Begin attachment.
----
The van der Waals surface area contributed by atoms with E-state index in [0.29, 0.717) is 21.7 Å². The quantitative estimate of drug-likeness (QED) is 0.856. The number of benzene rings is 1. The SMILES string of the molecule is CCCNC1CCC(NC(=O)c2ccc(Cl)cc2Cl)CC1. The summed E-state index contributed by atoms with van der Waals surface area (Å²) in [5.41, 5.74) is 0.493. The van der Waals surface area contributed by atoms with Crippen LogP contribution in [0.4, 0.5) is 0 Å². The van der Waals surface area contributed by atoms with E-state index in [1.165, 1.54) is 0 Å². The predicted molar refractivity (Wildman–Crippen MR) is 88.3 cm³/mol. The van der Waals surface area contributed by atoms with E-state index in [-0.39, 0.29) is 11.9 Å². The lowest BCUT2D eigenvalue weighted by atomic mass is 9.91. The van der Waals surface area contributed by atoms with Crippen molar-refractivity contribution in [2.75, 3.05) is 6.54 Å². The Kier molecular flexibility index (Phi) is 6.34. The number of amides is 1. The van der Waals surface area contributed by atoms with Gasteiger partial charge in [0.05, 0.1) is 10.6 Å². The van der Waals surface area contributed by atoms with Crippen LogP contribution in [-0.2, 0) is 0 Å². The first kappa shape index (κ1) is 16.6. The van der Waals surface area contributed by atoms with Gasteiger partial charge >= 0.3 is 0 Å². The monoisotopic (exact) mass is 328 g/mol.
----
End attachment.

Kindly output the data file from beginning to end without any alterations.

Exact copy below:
The van der Waals surface area contributed by atoms with E-state index in [0.29, 0.717) is 21.7 Å². The quantitative estimate of drug-likeness (QED) is 0.856. The number of benzene rings is 1. The SMILES string of the molecule is CCCNC1CCC(NC(=O)c2ccc(Cl)cc2Cl)CC1. The summed E-state index contributed by atoms with van der Waals surface area (Å²) in [5.41, 5.74) is 0.493. The van der Waals surface area contributed by atoms with Crippen LogP contribution in [0.4, 0.5) is 0 Å². The van der Waals surface area contributed by atoms with E-state index in [1.165, 1.54) is 0 Å². The predicted molar refractivity (Wildman–Crippen MR) is 88.3 cm³/mol. The van der Waals surface area contributed by atoms with E-state index in [-0.39, 0.29) is 11.9 Å². The lowest BCUT2D eigenvalue weighted by atomic mass is 9.91. The van der Waals surface area contributed by atoms with Crippen molar-refractivity contribution in [2.75, 3.05) is 6.54 Å². The Kier molecular flexibility index (Phi) is 6.34. The number of amides is 1. The van der Waals surface area contributed by atoms with Gasteiger partial charge in [0.05, 0.1) is 10.6 Å². The van der Waals surface area contributed by atoms with Crippen LogP contribution in [-0.2, 0) is 0 Å². The first kappa shape index (κ1) is 16.6. The van der Waals surface area contributed by atoms with Gasteiger partial charge >= 0.3 is 0 Å². The monoisotopic (exact) mass is 328 g/mol.